Sarah Lucas disrupts Franz West’s Tate Modern survey in off-kilter meeting of art provocateurs
The impish Austrian artist gets his due in London with a major posthumous retrospective, including interventions by friend, collaborator and YBA icon Sarah Lucas
The first posthumous UK retrospective of Austrian artist Franz West has surfaced at London’s Tate Modern following a run at the Centre Pompidou. A chronological compendium of work spans the artist’s anarchic career, curated by Mark Godfrey and Christine Macel with scenography by British artist Sarah Lucas.
This month, West is infecting London at a viral pace with David Zwirner gallery simultaneously offering sculptures and works on paper. West formed Zwirner’s inaugural show in the 1990s: ‘It was completely unsuccessful. We sold nothing,’ recalls Zwirner. A few years and art sales later, West decided to move his work al fresco, much to the gallerist’s surprise. ‘“Franz, with all due respect, since when are you interested in the great outdoors?’” he asked. ‘Franz rolled his eyes, reached his finger into his nose, pulled out a sizeable booger, and in a nonchalant gesture flicked it onto the floor to clarify the creative process behind this new body of work.’
Back at the Tate Modern, West’s immense outdoor sculptures inflict a visual onslaught before we’ve even reached the Blavatnik Building doors. These pneumatic lumps, gobstoppers and twisted tumorous tubes are phallic, fecal, intestinal or testicular depending on your angle or mood. The only reason they’re not utterly repugnant is down to their candy-coloured resin lacquer. Rrose Drama (2001), Kugel (2006) and Omega (2008), bolstered in aluminium, resist the elements but not it seems, an inevitable plague of selfies.
West took a while to emerge. A combination of singular vision, feisty temperament and weakness for alcohol left him largely unacknowledged on Vienna’s oversaturated 1970s art scene. Tate walks us through early maquettes collages and illustrations covering seedy sexual encounters, isolated figures and urination. Here, West is honing that sharp, satirical wit, through self-parody and the slating of his elders in the Viennese Actionist movement. ‘In early years he wasn’t given the opportunities,’ says Godfrey, ‘but by the mid-1980s he was adamant to be taken seriously.’
It’s difficult to follow the artist’s train of thought. It’s even harder to distinguish the humour from sincerity. One thing West was serious about was flouting the sour-faced institutional doctrine: ‘Please don’t touch the artworks’. For him, audience input was non-negotiable. Tate obliges, providing four sculptures (replicas) for visitors to swing, poke and fondle at leisure without being escorted off the premises. Feeling self-conscious? Fear not, two curtained cubicles ensure that whatever happens between you and West’s Passstücke sculptures is entirely your own business.
In the 1980s, the artist took viewer involvement to new heights. The results were furniture works where ‘form follows function’ becomes reversible, interchangeable and downright confused. Eo Ipso (1987), a sea-foam green chair construction resembles a child’s slide and looks like it could have been fashioned by one, and Untitled (Sitz, [1988-9]) has an impracticality that verges on torturous. West’s furniture is as batty as his art and twice as uncomfortable.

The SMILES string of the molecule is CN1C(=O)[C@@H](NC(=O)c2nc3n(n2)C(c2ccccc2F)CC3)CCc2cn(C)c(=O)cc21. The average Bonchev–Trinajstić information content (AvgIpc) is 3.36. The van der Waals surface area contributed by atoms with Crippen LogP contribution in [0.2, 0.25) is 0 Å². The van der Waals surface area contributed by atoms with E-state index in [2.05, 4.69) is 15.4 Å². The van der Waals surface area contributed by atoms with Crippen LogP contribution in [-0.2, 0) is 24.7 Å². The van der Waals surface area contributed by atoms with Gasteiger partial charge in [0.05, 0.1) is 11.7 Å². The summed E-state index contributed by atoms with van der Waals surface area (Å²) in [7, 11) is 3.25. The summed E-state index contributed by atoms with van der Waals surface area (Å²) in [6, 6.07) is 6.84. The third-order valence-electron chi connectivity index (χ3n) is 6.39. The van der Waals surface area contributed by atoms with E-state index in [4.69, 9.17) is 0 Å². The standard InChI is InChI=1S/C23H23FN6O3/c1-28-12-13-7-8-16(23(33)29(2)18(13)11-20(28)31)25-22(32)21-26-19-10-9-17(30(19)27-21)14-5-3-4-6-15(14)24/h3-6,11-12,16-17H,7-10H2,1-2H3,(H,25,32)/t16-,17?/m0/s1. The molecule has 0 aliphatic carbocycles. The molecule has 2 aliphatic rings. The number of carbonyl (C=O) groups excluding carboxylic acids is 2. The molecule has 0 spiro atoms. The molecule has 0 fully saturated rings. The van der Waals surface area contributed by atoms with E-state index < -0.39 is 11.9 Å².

His friend, collaborator and YBA icon Sarah Lucas intervenes with plinths, pedestals and walls splattered with paint-filled eggs, a classic Lucas touch West would have undoubtedly admired – an egg in the face for institutional pomp. In the early 2000s, when West first invited Lucas to take part in a show, she admitted she had ‘mixed feelings’. ‘I was suspicious – in that young, pompous artist sort of way – thinking he must be after ideas!’ she says, later realising his intentions lay in legitimate collaboration.
Precariously posed on Lucas’ plinths are sculptures made in lo-fi, low-cost materials like iron and wood caked in liberal, unruly layers of plaster. Some involve West’s interpretation of the ready-made: radios, brooms and even whisky bottles – ‘Their form reminded me of their contents. I had poured it into myself and it was now my own,’ he once explained. With Duchamp in mind, West also said, ‘If I wanted to make a readymade today, I would make a pissoir, but one you could really piss into, in a museum.’ Thankfully, his fully functional pissoir (Étude de couleur, 1991) did come to be, though not installed on Tate Modern’s roof as he’d once hoped.
‘If I wanted to make a readymade today, I would make a pissoir, but one you could really piss into, in a museum.’
West’s penchant for piss persists in a film exploring the history of toilet and urinal design shown in Auditorium (1992), a cinema-like installation with rows of sofas draped in rancid old carpets. Back on the sculpture trail, objects sprout wayward prosthetic limbs, resemble non-ergonomic sex toys or look dental (incidentally his mother’s profession) with a random assortment of teeth that all appear to be making a dash for the exit. Further in, the supersize Epiphanie an Stühlen (2011) looms overhead, like a polystyrene virus or hot-pink Sputnik inducing terror, a chuckle or a little bit of both.
Seduced by naivety, naughtiness and piss taking in every sense of the idiom, we’re lured into West’s comedy sketch, but it’s all a hoax. Beneath the layers of plaster and ‘one-drink-too-many’ chaos lurks a meticulously well-read artist with an acute understanding of psychology and relational aesthetics. He borrowed yet maintained originality; he repulsed and intrigued simultaneously. West knew, and still seems to know exactly what he’s doing. §